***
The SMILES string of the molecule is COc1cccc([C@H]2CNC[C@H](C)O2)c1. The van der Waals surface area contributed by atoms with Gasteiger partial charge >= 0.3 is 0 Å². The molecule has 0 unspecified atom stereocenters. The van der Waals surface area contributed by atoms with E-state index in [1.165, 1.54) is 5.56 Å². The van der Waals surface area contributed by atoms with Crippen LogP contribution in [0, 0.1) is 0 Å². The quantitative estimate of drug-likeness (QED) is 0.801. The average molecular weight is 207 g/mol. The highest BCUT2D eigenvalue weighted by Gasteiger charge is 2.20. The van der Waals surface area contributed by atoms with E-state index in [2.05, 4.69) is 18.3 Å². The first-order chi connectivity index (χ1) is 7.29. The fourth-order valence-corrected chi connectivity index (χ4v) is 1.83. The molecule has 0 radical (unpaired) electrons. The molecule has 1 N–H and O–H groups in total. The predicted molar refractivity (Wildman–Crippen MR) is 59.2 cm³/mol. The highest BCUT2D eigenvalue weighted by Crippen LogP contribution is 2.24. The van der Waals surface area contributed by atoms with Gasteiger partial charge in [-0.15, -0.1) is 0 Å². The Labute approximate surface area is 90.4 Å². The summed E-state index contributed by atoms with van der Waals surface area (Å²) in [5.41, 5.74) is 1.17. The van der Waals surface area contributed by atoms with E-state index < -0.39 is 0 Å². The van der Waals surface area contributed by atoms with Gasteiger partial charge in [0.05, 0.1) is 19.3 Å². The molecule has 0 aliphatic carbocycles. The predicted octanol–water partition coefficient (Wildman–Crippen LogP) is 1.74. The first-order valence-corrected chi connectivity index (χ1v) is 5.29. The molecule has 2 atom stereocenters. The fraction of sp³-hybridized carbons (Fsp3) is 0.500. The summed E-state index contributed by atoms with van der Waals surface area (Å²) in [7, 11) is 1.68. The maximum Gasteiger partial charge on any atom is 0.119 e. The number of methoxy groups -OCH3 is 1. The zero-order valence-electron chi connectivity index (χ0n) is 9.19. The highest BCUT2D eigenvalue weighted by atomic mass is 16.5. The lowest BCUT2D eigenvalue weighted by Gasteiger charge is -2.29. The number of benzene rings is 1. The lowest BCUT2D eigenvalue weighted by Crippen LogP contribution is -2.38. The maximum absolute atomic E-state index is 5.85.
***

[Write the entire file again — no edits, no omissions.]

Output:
The SMILES string of the molecule is COc1cccc([C@H]2CNC[C@H](C)O2)c1. The van der Waals surface area contributed by atoms with Gasteiger partial charge >= 0.3 is 0 Å². The molecule has 0 unspecified atom stereocenters. The van der Waals surface area contributed by atoms with E-state index in [1.165, 1.54) is 5.56 Å². The van der Waals surface area contributed by atoms with Crippen LogP contribution in [0, 0.1) is 0 Å². The quantitative estimate of drug-likeness (QED) is 0.801. The average molecular weight is 207 g/mol. The highest BCUT2D eigenvalue weighted by Gasteiger charge is 2.20. The van der Waals surface area contributed by atoms with E-state index in [2.05, 4.69) is 18.3 Å². The first-order chi connectivity index (χ1) is 7.29. The fourth-order valence-corrected chi connectivity index (χ4v) is 1.83. The molecule has 0 radical (unpaired) electrons. The molecule has 1 N–H and O–H groups in total. The predicted molar refractivity (Wildman–Crippen MR) is 59.2 cm³/mol. The highest BCUT2D eigenvalue weighted by Crippen LogP contribution is 2.24. The van der Waals surface area contributed by atoms with Gasteiger partial charge in [-0.15, -0.1) is 0 Å². The Labute approximate surface area is 90.4 Å². The summed E-state index contributed by atoms with van der Waals surface area (Å²) in [5.41, 5.74) is 1.17. The van der Waals surface area contributed by atoms with E-state index < -0.39 is 0 Å². The van der Waals surface area contributed by atoms with Gasteiger partial charge in [0.05, 0.1) is 19.3 Å². The molecule has 0 aliphatic carbocycles. The predicted octanol–water partition coefficient (Wildman–Crippen LogP) is 1.74. The first-order valence-corrected chi connectivity index (χ1v) is 5.29. The molecule has 2 atom stereocenters. The fraction of sp³-hybridized carbons (Fsp3) is 0.500. The summed E-state index contributed by atoms with van der Waals surface area (Å²) in [7, 11) is 1.68. The maximum Gasteiger partial charge on any atom is 0.119 e. The number of methoxy groups -OCH3 is 1. The zero-order valence-electron chi connectivity index (χ0n) is 9.19. The highest BCUT2D eigenvalue weighted by atomic mass is 16.5. The lowest BCUT2D eigenvalue weighted by Gasteiger charge is -2.29. The number of benzene rings is 1. The lowest BCUT2D eigenvalue weighted by Crippen LogP contribution is -2.38. The maximum absolute atomic E-state index is 5.85.